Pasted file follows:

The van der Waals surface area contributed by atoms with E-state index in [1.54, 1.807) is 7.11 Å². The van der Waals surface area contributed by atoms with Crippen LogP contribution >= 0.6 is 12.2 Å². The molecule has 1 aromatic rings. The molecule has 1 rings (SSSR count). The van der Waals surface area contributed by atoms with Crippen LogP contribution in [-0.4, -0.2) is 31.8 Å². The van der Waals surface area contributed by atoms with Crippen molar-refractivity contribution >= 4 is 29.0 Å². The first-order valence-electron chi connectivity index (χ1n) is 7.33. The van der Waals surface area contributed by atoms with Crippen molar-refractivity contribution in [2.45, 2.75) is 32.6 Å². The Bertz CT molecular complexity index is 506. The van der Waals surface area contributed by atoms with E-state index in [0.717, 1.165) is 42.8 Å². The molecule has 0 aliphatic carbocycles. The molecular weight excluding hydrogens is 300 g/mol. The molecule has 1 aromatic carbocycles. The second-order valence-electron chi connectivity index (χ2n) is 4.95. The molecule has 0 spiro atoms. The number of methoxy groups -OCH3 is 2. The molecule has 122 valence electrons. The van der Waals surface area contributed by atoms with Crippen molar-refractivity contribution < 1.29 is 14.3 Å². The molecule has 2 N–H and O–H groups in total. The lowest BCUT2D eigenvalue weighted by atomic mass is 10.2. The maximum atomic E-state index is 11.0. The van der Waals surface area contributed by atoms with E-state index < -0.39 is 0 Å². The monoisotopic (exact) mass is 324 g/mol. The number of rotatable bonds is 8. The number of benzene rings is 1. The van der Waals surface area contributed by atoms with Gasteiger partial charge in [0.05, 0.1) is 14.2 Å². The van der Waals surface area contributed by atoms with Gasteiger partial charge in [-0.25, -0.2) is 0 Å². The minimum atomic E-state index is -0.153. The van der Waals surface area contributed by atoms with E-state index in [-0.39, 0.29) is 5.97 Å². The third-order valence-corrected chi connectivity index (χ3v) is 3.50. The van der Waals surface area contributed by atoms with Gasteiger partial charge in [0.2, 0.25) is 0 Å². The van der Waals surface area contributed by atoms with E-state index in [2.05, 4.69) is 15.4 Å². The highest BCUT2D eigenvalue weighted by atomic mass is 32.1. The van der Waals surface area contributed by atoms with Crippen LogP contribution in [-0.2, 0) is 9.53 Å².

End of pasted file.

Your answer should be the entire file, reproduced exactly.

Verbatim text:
The van der Waals surface area contributed by atoms with E-state index in [1.54, 1.807) is 7.11 Å². The van der Waals surface area contributed by atoms with Crippen LogP contribution >= 0.6 is 12.2 Å². The molecule has 1 aromatic rings. The molecule has 1 rings (SSSR count). The van der Waals surface area contributed by atoms with Crippen LogP contribution in [-0.4, -0.2) is 31.8 Å². The van der Waals surface area contributed by atoms with Crippen molar-refractivity contribution >= 4 is 29.0 Å². The first-order valence-electron chi connectivity index (χ1n) is 7.33. The van der Waals surface area contributed by atoms with Crippen molar-refractivity contribution in [2.45, 2.75) is 32.6 Å². The Bertz CT molecular complexity index is 506. The van der Waals surface area contributed by atoms with E-state index in [0.717, 1.165) is 42.8 Å². The molecule has 0 aliphatic carbocycles. The molecular weight excluding hydrogens is 300 g/mol. The molecule has 1 aromatic carbocycles. The second-order valence-electron chi connectivity index (χ2n) is 4.95. The molecule has 0 spiro atoms. The number of methoxy groups -OCH3 is 2. The molecule has 122 valence electrons. The van der Waals surface area contributed by atoms with Crippen molar-refractivity contribution < 1.29 is 14.3 Å². The molecule has 2 N–H and O–H groups in total. The lowest BCUT2D eigenvalue weighted by atomic mass is 10.2. The maximum atomic E-state index is 11.0. The van der Waals surface area contributed by atoms with E-state index < -0.39 is 0 Å². The monoisotopic (exact) mass is 324 g/mol. The number of rotatable bonds is 8. The number of benzene rings is 1. The van der Waals surface area contributed by atoms with Gasteiger partial charge in [0.05, 0.1) is 14.2 Å². The van der Waals surface area contributed by atoms with Gasteiger partial charge in [-0.25, -0.2) is 0 Å². The minimum atomic E-state index is -0.153. The van der Waals surface area contributed by atoms with E-state index in [-0.39, 0.29) is 5.97 Å². The third-order valence-corrected chi connectivity index (χ3v) is 3.50. The van der Waals surface area contributed by atoms with Gasteiger partial charge in [0.2, 0.25) is 0 Å². The van der Waals surface area contributed by atoms with E-state index in [2.05, 4.69) is 15.4 Å². The highest BCUT2D eigenvalue weighted by atomic mass is 32.1. The van der Waals surface area contributed by atoms with Crippen LogP contribution in [-0.2, 0) is 9.53 Å².